A Place of Peace and Serenity
A retiring couple looking for a change from their Texas way of life find tranquility in their new home, tucked into the peaceful Oakland Hills.
Photography by David Duncan Livingston
Lifestyle is what motivated Berkeley-based architect Robert Nebolon’s clients to move from Texas to California. The retiring couple were looking for a change in how they lived and decided the Oakland hills would provide that transformation. The house, tucked into a ridge on a steep slope, is the perfect setting for this husband and wife, who enjoy their contemporary three-level home; peaceful, tree-shrouded surroundings; and spectacular views of the San Francisco Bay.
“It was a lovely lot, where an old home had burned [in the Oakland hills fire of 1991],” Nebolon says. “My clients were living in Houston at the time. They had seen another house I had designed up the street and loved it. When they found this site, they remembered that house and asked if I would design one for this site.”
The property’s distinguishing feature was a knoll surrounded by tall tries in the middle of the site. To take advantage of this feature, Nebolon oriented the building to incorporate the knoll into the home’s architecture, so the house seems to sink into its surroundings. “Tying the house into the landscape was key to the design, and we immersed the building into the hill to evoke the sense of it coming out of the ground,” he says.
The orientation also lets the home maximize the view. “We wrapped the building around the knoll and then built the main terrace on top as a European-style belvedere with no guardrails, which creates the feel of a great expanse.”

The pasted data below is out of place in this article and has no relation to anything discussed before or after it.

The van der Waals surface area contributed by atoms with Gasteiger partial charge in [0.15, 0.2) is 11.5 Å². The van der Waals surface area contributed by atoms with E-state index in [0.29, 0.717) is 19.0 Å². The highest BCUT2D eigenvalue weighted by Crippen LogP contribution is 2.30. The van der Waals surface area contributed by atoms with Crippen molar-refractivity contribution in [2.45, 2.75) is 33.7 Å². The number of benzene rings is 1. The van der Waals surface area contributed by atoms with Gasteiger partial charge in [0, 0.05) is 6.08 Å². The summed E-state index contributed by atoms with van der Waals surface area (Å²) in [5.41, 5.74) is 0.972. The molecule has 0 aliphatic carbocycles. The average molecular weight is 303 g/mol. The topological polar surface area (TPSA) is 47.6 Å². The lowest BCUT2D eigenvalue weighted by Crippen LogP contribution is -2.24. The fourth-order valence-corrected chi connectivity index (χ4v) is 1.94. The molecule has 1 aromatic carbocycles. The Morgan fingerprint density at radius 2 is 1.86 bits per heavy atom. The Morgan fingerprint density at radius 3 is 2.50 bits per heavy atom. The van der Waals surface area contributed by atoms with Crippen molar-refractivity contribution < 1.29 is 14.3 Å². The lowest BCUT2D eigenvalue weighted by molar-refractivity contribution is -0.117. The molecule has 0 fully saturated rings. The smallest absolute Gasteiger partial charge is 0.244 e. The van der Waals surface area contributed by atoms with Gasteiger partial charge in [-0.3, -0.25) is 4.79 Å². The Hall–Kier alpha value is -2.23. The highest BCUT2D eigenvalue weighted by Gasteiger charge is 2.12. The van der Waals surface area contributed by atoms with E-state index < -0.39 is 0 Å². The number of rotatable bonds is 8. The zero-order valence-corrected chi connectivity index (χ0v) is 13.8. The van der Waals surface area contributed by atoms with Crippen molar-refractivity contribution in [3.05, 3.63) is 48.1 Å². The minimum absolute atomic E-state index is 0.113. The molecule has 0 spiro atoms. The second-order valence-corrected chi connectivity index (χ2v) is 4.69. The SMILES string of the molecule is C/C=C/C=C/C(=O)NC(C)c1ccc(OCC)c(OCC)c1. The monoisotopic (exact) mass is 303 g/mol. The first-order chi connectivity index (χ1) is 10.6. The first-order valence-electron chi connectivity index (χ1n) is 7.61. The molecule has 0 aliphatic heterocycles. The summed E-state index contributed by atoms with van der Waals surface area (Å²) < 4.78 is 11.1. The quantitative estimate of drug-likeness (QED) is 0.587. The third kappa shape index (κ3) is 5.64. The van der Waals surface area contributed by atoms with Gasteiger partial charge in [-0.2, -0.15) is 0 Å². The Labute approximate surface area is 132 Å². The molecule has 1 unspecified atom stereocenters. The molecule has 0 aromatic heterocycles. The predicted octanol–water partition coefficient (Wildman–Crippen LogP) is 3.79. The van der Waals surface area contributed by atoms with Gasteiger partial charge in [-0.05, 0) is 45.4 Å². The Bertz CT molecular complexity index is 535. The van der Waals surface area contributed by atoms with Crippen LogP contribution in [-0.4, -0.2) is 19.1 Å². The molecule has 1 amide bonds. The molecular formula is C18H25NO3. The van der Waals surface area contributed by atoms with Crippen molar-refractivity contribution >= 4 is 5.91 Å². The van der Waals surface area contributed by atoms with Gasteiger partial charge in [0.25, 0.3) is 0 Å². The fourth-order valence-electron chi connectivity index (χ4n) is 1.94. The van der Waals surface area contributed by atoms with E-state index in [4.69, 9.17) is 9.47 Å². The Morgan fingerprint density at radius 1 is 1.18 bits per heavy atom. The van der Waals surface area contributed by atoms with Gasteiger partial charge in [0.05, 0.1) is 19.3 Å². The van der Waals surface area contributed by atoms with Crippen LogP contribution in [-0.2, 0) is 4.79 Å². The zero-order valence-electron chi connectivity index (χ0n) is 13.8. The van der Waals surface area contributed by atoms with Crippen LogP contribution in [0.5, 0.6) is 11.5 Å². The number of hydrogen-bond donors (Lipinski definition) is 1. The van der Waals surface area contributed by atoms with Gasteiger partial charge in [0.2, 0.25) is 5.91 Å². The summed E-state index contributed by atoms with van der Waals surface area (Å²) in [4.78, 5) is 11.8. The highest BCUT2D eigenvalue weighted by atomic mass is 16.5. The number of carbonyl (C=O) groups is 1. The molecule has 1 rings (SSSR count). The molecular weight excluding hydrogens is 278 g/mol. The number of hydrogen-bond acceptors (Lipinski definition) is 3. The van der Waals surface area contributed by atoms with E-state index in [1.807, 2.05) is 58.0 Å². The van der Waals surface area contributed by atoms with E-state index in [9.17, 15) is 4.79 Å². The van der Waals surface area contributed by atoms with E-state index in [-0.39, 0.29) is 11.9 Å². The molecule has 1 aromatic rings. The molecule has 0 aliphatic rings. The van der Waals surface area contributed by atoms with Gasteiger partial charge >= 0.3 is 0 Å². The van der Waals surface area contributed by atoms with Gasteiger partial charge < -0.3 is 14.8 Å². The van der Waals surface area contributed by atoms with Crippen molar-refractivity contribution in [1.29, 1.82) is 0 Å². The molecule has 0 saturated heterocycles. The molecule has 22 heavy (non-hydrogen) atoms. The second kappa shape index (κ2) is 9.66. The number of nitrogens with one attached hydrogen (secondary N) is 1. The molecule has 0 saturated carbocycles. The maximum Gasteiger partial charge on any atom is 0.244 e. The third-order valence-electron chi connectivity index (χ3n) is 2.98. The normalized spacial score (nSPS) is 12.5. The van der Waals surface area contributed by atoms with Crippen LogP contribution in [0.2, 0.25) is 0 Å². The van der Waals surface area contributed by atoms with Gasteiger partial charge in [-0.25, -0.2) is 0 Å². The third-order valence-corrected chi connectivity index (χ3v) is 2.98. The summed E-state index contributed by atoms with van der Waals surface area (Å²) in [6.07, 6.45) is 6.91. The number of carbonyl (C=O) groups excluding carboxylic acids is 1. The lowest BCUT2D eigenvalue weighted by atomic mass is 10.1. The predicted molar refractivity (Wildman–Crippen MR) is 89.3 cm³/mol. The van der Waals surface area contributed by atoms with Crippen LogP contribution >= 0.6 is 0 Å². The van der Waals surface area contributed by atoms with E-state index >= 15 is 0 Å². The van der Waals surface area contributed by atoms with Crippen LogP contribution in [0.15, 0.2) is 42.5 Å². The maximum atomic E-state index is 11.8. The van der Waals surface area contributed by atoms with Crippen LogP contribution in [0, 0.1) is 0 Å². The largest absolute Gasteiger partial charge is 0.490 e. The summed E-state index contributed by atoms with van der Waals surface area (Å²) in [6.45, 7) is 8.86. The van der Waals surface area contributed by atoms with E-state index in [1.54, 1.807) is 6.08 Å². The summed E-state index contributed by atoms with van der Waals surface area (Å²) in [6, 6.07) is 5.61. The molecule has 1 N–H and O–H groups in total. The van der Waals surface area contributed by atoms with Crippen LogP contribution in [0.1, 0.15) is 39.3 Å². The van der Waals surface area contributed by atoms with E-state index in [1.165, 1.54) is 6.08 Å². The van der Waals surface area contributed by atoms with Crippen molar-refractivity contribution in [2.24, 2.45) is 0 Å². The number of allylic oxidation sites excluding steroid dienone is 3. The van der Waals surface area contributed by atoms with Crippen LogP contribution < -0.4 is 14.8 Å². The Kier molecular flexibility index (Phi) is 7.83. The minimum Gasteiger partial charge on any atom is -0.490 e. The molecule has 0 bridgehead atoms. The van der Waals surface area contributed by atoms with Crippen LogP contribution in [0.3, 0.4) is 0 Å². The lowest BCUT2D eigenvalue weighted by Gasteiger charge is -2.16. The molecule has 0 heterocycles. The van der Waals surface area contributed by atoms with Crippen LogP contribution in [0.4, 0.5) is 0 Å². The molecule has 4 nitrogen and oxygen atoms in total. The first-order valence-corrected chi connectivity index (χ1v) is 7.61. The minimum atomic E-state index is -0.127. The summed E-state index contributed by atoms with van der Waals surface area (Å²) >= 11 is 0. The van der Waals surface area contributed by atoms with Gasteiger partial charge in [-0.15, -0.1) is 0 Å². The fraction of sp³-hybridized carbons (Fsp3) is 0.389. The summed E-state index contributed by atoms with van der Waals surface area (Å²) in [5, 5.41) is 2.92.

The house comprises three pavilions: the entrance, the living room, and the main story. “The owners wanted an interesting entry, so you come in on one level, then go up to a second and a third. By bending the house into an L-shaped courtyard, I could give it great views from all levels.”
Nebolon sloped the ceiling, which gives the sense that the roof emerges from the hillside. In a practical sense, the roof acts as a wind shield while also allowing in more natural light. Large French doors off the living room open to a terrace, reinforcing the indoor-outdoor connection.
The architect painted the red cedar-stained siding in tones of brown and rust for a contemporary look, and other finishes match that palette. “We must have looked at 20 paint colors to get to the right one [for the ceiling],” Nebolon says. The landscape includes several oaks that survived the Oakland hills fire, as well as ferns and rhododendrons planted to re-create the site’s original flora.
The light, airy interior features white oak floors, cherry cabinets, and natural stone counters and surrounds. Designer Tina Voight chose a soft finish for the baths and the kitchen. “The owners didn’t want anything shiny, so counters are flamed granite for texture and to embrace the architectural details of the setting,” she says. The slate for the living room fireplace adds texture and reflects light from the clerestory windows.
The couple wanted four bedrooms. One is an exercise room that connects to a Jack and Jill bath, and the other is a guest bedroom where their children stay when they visit. A third, converted to the husband’s office, has two walls of windows and two custom desks designed to offer views at any angle.
The master suite is on the upper level and has its own deck, which looks out to the Bay and surrounding hills. “The couple didn’t want a huge master bath, but this one has his-and-her closets and separate tub and shower,” Voight says. Natural light was crucial, so a skylight is located over the shower and an expansive window is positioned along one wall by the tub. Stainless steel fixtures and brushed metal trim complement the shower’s stone surrounds.
The interior is filled with contemporary furniture and accents to match the modern design; the owners replaced most of their old furniture when they moved. A fresh way to furnish a new home suited to a new lifestyle.